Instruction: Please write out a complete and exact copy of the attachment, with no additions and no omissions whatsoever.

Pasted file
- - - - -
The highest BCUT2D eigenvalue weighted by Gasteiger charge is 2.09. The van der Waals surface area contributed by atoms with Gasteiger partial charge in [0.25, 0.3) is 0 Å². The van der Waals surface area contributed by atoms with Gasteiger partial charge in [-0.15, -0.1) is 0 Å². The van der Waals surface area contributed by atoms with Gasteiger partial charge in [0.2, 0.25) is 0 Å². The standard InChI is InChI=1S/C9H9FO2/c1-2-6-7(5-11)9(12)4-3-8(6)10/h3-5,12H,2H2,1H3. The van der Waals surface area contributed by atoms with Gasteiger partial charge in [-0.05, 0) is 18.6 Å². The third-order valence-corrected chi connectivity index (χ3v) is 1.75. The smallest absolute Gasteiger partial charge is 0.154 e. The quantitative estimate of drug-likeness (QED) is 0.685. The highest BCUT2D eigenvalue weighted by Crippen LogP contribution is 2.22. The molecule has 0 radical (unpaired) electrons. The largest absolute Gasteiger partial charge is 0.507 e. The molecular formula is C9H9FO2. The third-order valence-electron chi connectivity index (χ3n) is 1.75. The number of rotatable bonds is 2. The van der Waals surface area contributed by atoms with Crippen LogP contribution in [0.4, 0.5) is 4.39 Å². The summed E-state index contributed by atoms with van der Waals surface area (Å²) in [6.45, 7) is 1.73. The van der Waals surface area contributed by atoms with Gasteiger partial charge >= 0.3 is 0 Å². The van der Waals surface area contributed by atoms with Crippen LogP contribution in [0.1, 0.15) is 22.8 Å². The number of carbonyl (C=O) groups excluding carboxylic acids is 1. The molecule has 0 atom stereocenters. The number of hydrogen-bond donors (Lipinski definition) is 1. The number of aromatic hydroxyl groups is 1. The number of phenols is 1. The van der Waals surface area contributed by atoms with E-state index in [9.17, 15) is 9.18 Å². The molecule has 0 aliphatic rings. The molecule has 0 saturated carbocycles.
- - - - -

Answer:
The highest BCUT2D eigenvalue weighted by Gasteiger charge is 2.09. The van der Waals surface area contributed by atoms with Gasteiger partial charge in [0.25, 0.3) is 0 Å². The van der Waals surface area contributed by atoms with Gasteiger partial charge in [-0.15, -0.1) is 0 Å². The van der Waals surface area contributed by atoms with Gasteiger partial charge in [0.2, 0.25) is 0 Å². The standard InChI is InChI=1S/C9H9FO2/c1-2-6-7(5-11)9(12)4-3-8(6)10/h3-5,12H,2H2,1H3. The van der Waals surface area contributed by atoms with Gasteiger partial charge in [-0.05, 0) is 18.6 Å². The third-order valence-corrected chi connectivity index (χ3v) is 1.75. The smallest absolute Gasteiger partial charge is 0.154 e. The quantitative estimate of drug-likeness (QED) is 0.685. The highest BCUT2D eigenvalue weighted by Crippen LogP contribution is 2.22. The molecule has 0 radical (unpaired) electrons. The largest absolute Gasteiger partial charge is 0.507 e. The molecular formula is C9H9FO2. The third-order valence-electron chi connectivity index (χ3n) is 1.75. The number of rotatable bonds is 2. The van der Waals surface area contributed by atoms with Crippen LogP contribution in [0.4, 0.5) is 4.39 Å². The summed E-state index contributed by atoms with van der Waals surface area (Å²) in [6.45, 7) is 1.73. The van der Waals surface area contributed by atoms with Gasteiger partial charge >= 0.3 is 0 Å². The van der Waals surface area contributed by atoms with Crippen LogP contribution in [0.1, 0.15) is 22.8 Å². The number of carbonyl (C=O) groups excluding carboxylic acids is 1. The molecule has 0 atom stereocenters. The number of hydrogen-bond donors (Lipinski definition) is 1. The number of aromatic hydroxyl groups is 1. The number of phenols is 1. The van der Waals surface area contributed by atoms with E-state index in [9.17, 15) is 9.18 Å². The molecule has 0 aliphatic rings. The molecule has 0 saturated carbocycles.